How to Fight Fair in Your Marriage
Lets face it. Every couple fights. Even couples in the best of relationships fight. Fighting isn’t always as bad as people think it is. It can actually help you to talk to each other about things that are important and express yourself (Read my article here about how fighting can be good for your relationship).But fighting can also be bad in your relationship – really bad. The difference? Arguments that are good for your relationship are arguments where the couple fights fair, gets things of their chest and works out a solution. The bad arguments are where couples just scream and yell and hurt each other’s feelings.
4 Tips To Fighting Fair in Your Marriage
So how do you make sure you’re doing the good kind of arguing and not the bad kind? One way is to make sure you’re fighting fair. Below are four simple tips of how you and your spouse can fight fair and increase your odds of ending an argument still happy with each other.
1) Stay on point: Everyone’s had a fight where it started off about who didn’t take the dog out but before long you’re both yelling at each other about who screwed up the Christmas party last year. A lot of fights start off about one thing but end up fighting about lots of other (unrelated) things. To fight fair, make sure to stay on point. If you’re angry about the dog not being taken out stay focused on the dog.
2) Don’t get personal: A personal attack is an attack on someone’s character. Comments like “well, if you weren’t so stupid all the time…” or “You are so lazy…” are good examples of personal attacks. These are no good for your relationship and they’re often irrelevant to the argument (see tip #1). To bring in personal attacks is one of the quickest ways to ensure your fight gets ugly and turns South. It’s also one of the quickest ways to create damage in your relationship. Do yourself and your marriage a favor, leave the personal attacks out.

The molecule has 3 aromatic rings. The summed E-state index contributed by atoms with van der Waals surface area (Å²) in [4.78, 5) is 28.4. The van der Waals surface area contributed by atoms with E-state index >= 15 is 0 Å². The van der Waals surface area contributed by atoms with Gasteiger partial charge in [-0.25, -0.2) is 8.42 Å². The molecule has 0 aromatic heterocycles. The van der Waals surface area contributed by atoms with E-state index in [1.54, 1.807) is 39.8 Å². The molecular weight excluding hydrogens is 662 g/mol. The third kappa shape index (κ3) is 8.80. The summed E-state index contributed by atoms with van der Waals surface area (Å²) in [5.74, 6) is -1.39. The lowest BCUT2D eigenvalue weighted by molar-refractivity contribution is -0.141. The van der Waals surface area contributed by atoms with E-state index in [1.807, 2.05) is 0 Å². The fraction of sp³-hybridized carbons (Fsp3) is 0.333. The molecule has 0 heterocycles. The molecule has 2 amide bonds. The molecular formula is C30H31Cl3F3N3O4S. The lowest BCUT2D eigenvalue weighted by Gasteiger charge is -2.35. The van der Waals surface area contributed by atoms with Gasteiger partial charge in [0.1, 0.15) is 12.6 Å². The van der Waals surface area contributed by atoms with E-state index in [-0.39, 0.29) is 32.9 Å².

3) Leave others out of it. If your spouse’s mother agrees with you – or their brother or co-worker or whoever – forget about it. If your argument doesn’t involve them leave them out of it. It does no good to bring others in because they’re not decision-making parties in your relationship and they can’t change anything anyway. So what if they agree with you? Why should your spouse listen just because someone else who’s not involved or understands the whole situation agrees with you? Trying to prove your point by bringing in others’ opinions often leaves your spouse feeling teamed up on and creates bad feelings between your spouse and whoever it is that agrees with you.
4) Offer a solution. This is the one where most spouses go wrong. They fight and fight, end up saying a bunch of hurtful things, then just head off to separate corners without actually ever solving anything. When you and your spouse start arguing try to offer solutions to what you think would fix it. Be prepared to negotiate because they might not agree entirely with your solution. But offering a solution shows your spouse that you want to fix things and that you don’t just want to verbally unload and hurt their feelings.
These four little steps are a good way to keep an argument from blowing up into a full fledged fight. These are also good tips that will help turn your argument into a communication/conversation. More importantly, these little tips can help you and your spouse feel like you actually came to a conclusion about something instead of both just got mad and left an issue unresolved.